His first tried ice sculpting at a workshop in Finse 1222, a remote hotel situated between Bergen and Oslo that is only accessible by train or, if you’re feeling up to it, you can ski in. 

He was hooked and in 2001 he landed an apprenticeship at the Icehotel.

Since then he has travelled the world building impressive structures out of ice, with his clients including British sculptor Anish Kapoor and the late fashion mogul Karl Lagerfeld who commissioned him to create a 265-ton iceberg to run the length of the Parisian catwalk for a Chanel show.

Explaining the qualities needed to be an ice sculptor, Roncoroni says: ‘It obviously a good start to be “handy” and to be comfortable in the cold, but above anything else is the desire to learn. 

Luca has travelled the world building impressive structures out of ice, with his clients including  the late fashion mogul Karl Lagerfeld, who commissioned him to create a 265-ton iceberg to run the length of the Parisian catwalk for a Chanel show

Luca has travelled the world building impressive structures out of ice, with his clients including the late fashion mogul Karl Lagerfeld, who commissioned him to create a 265-ton iceberg to run the length of the Parisian catwalk for a Chanel show

Roncoroni, who is from Lake Como in Italy, said he originally trained as an architect, but in 1999 he visited Norway and fell in love with the snowy landscape. His first tried ice sculpting at a workshop in Finse 1222, a remote hotel situated between Bergen and Oslo that is only accessible by train or, if you're feeling up to it, you can ski in. He was hooked and in 2001 he landed an apprenticeship at the Icehotel

Roncoroni, who is from Lake Como in Italy, said he originally trained as an architect, but in 1999 he visited Norway and fell in love with the snowy landscape. His first tried ice sculpting at a workshop in Finse 1222, a remote hotel situated between Bergen and Oslo that is only accessible by train or, if you’re feeling up to it, you can ski in. He was hooked and in 2001 he landed an apprenticeship at the Icehotel

TRAVEL FACTS 

Norwegian Air offers daily flights from London to Oslo. Trains run daily from Oslo to Finse, with tickets available to book via the NSB.

Single rooms at Finse 1222 start from £125, with doubles at £134. Skiing and other snow-related activities are available in the winter with mountain biking and trekking bookable in the summer.

For more information on places to visit, go to Visit Norway. 

‘There is no proper school for this, so one can learn by looking or assisting a more experienced person, and therefore one should be curious and hungry for knowledge. And after that is only a matter of practice, like in any other craft.’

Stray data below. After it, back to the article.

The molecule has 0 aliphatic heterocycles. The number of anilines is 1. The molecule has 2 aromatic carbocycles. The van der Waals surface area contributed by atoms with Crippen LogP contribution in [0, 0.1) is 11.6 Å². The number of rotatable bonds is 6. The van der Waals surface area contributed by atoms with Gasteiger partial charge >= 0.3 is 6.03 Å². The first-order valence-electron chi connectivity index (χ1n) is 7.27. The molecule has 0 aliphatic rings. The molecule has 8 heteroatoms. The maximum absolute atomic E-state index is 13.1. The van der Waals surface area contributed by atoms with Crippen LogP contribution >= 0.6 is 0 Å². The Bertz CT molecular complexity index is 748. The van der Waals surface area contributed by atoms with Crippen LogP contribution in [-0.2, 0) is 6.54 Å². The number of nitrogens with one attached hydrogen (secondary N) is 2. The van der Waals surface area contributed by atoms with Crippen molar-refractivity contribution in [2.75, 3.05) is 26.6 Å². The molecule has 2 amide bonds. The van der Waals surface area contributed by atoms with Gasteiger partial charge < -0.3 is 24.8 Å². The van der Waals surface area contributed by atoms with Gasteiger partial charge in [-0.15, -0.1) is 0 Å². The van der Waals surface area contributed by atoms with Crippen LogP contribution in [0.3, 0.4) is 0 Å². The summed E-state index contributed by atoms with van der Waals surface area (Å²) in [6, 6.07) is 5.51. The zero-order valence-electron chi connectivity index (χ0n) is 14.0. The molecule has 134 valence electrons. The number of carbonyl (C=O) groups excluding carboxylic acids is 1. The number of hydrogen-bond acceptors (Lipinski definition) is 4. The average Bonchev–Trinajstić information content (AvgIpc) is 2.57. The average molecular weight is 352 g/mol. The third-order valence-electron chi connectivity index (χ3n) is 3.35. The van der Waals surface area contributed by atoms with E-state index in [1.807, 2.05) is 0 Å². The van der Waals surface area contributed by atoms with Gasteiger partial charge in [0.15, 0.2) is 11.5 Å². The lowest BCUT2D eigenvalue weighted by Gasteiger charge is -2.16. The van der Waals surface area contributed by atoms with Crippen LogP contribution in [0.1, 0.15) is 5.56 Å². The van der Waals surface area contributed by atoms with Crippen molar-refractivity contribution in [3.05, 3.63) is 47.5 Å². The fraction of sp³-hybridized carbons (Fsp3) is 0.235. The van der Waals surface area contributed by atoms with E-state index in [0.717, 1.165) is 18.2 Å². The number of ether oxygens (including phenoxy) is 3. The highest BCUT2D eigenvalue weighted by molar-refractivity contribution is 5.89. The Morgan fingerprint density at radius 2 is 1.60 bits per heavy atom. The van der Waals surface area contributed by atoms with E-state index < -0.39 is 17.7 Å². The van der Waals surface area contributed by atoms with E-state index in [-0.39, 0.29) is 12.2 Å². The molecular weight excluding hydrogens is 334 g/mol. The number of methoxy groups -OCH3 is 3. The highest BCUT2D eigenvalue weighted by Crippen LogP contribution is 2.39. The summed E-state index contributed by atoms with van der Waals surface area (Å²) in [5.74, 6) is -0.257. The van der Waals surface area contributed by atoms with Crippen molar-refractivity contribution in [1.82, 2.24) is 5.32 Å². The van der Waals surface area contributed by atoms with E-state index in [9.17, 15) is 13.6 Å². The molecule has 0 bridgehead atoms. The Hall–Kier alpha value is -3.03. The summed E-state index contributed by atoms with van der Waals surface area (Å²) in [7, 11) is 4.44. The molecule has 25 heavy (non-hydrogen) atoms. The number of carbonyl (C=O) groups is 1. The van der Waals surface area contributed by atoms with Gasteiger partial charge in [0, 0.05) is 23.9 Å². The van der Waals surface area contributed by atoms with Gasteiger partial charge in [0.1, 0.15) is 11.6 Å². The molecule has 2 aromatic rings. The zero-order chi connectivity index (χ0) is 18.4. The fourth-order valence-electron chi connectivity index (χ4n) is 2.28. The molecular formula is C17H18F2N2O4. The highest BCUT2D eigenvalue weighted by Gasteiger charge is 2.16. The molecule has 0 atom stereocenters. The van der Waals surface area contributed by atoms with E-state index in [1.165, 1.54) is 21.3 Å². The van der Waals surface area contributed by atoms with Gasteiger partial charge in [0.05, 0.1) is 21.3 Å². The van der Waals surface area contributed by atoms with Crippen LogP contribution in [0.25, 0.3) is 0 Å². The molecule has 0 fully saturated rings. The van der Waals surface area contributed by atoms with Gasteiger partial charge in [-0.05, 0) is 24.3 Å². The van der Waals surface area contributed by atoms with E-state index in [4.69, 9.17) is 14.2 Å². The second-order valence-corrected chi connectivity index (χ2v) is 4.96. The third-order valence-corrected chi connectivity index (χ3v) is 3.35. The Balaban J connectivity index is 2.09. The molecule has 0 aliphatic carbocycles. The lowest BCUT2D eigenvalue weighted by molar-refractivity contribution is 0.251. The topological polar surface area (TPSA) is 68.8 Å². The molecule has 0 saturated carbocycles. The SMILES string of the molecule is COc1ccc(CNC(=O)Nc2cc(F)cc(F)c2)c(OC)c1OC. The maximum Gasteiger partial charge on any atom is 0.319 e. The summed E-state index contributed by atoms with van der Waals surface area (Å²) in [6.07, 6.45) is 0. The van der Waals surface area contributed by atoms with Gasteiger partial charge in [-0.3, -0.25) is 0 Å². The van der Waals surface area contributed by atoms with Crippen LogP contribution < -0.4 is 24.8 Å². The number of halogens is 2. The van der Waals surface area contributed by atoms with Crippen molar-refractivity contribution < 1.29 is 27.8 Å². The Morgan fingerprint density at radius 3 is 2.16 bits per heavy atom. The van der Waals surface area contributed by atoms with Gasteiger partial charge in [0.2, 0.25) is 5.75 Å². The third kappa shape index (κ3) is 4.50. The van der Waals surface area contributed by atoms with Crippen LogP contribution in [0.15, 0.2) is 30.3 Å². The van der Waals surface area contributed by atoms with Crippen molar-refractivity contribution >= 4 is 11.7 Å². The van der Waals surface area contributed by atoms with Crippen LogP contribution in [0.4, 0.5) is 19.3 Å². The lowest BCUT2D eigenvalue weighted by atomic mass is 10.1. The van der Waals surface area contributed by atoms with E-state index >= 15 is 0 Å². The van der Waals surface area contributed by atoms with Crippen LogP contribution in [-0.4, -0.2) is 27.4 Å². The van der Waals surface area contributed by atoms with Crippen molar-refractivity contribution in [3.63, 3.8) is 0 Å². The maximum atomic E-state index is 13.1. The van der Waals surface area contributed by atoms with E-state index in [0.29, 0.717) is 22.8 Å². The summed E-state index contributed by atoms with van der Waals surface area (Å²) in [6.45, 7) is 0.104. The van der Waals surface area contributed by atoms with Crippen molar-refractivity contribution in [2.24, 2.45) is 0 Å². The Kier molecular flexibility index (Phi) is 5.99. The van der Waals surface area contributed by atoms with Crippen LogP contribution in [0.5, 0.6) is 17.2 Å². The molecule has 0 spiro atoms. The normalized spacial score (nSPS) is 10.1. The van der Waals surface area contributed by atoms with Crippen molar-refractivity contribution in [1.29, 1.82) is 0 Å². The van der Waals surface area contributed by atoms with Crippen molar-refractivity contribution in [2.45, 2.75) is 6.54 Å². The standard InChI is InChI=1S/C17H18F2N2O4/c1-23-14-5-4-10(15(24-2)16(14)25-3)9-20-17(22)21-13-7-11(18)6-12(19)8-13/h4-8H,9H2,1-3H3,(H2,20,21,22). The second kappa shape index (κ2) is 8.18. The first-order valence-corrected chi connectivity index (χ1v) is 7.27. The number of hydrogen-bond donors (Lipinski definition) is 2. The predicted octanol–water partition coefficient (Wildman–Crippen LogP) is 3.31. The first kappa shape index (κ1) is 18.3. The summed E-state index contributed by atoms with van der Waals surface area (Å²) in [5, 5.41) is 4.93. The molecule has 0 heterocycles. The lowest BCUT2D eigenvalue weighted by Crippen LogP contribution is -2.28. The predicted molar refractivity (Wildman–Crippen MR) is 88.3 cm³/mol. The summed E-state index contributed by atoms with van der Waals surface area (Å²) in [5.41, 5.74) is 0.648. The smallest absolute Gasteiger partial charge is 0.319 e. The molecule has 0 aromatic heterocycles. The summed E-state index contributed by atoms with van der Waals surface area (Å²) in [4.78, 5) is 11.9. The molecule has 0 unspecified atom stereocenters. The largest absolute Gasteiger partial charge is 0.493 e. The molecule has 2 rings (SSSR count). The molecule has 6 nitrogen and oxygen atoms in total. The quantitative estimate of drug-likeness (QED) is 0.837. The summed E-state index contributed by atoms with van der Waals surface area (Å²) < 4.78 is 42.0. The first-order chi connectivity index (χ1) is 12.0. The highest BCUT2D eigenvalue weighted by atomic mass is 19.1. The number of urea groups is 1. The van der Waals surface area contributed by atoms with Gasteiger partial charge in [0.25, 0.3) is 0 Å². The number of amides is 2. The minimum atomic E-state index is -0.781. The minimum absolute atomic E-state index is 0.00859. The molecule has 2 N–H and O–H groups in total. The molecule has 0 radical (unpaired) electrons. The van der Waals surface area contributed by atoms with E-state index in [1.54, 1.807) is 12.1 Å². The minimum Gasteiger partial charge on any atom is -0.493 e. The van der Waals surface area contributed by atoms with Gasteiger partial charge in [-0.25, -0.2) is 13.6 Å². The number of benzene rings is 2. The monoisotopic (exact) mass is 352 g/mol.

To build his intricate designs, Roncoroni says he uses various kinds of chisels, an electric chainsaw and coarse files that can be ‘used to flatten surfaces, but also to give the ice a frosty pattern’.

And when it comes to clothing, the Italian makes sure he is bundled up so he can maximise his time outside. 

He explained: ‘I am very careful when it is very cold (i.e. below minus 30 degrees Celsius) and keep the extremities well protected. 

‘If it is very cold I always use two pairs of woollen socks, proper winter boots with thick soles for good insulation, full wool underwear, mitts and a neck warmer that also covers the tip of my nose. Most importantly I also have a good hat as I think as much as 40 per cent of our body heat can escape from our head.’ 

After speaking to Luca for half-an-hour outside as he works on his latest artwork back where it all started, at Finse 1222, I’m positively frozen. 

His job is definitely not for those who are prone to feeling the cold! 

EXPEDITION FINSE: A UNIQUE FESTIVAL FOR EXPLORERS 

MailOnline Travel spoke to Luca Roncoroni during Expedition Finse. It is Norway’s only expedition-themed festival and has been running for nine years.

It was set up in a bid to create a meeting place for people interested in expeditions and today it attracts explorers from all over the world.

The weekend-long event is held at the remote mountain village area of Finse, which is only accessible by train or skis. It is the same location where the ill-fated Scott expedition to the South Pole trained and it is still used as a training ground by polar explorers today.

MailOnline Travel talked to Luca Roncoroni during Expedition Finse. It is Norway's only expedition-themed festival and has been running for nine years. Luca created an ice sculptor for the festival and pictured is the block of snow and ice (snice) he started with 

MailOnline Travel talked to Luca Roncoroni during Expedition Finse. It is Norway’s only expedition-themed festival and has been running for nine years. Luca created an ice sculptor for the festival and pictured is the block of snow and ice (snice) he started with 

A photo showing Luca's finished artwork at Expedition Finse 2019. During the festival everyone convenes at Finse 1222, the area's only hotel, which opened in 1909

A photo showing Luca’s finished artwork at Expedition Finse 2019. During the festival everyone convenes at Finse 1222, the area’s only hotel, which opened in 1909

During the festival everyone convenes at Finse 1222, the area’s only hotel, which opened in 1909.

During the three-day gathering there are lectures, tutorials and the Shackleton Award of achievement is also presented to an elected explorer.

The frigid climate at Finse is said to mimic that of the South Pole.

One polar explorer at Expedition Finse told MailOnline Travel: ‘If you can tough it out at Finse, you can tough it out anywhere.’ 

Read more at DailyMail.co.uk